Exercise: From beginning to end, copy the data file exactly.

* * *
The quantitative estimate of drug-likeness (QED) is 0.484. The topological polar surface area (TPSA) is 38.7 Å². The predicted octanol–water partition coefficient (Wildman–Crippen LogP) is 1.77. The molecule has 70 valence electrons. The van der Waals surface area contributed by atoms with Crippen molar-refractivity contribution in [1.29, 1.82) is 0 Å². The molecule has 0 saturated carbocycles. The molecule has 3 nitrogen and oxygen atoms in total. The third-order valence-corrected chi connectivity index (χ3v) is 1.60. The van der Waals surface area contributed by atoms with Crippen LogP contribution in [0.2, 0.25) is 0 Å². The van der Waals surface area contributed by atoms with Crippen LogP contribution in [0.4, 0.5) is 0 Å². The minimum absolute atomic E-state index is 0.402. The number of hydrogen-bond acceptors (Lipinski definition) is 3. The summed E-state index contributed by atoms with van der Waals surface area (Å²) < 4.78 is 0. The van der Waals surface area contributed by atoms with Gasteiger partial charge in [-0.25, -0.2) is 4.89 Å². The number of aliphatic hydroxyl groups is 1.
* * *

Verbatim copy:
The quantitative estimate of drug-likeness (QED) is 0.484. The topological polar surface area (TPSA) is 38.7 Å². The predicted octanol–water partition coefficient (Wildman–Crippen LogP) is 1.77. The molecule has 70 valence electrons. The van der Waals surface area contributed by atoms with Crippen molar-refractivity contribution in [1.29, 1.82) is 0 Å². The molecule has 0 saturated carbocycles. The molecule has 3 nitrogen and oxygen atoms in total. The third-order valence-corrected chi connectivity index (χ3v) is 1.60. The van der Waals surface area contributed by atoms with Crippen LogP contribution in [0.2, 0.25) is 0 Å². The van der Waals surface area contributed by atoms with Crippen LogP contribution in [0.4, 0.5) is 0 Å². The minimum absolute atomic E-state index is 0.402. The number of hydrogen-bond acceptors (Lipinski definition) is 3. The summed E-state index contributed by atoms with van der Waals surface area (Å²) < 4.78 is 0. The van der Waals surface area contributed by atoms with Gasteiger partial charge in [-0.25, -0.2) is 4.89 Å². The number of aliphatic hydroxyl groups is 1.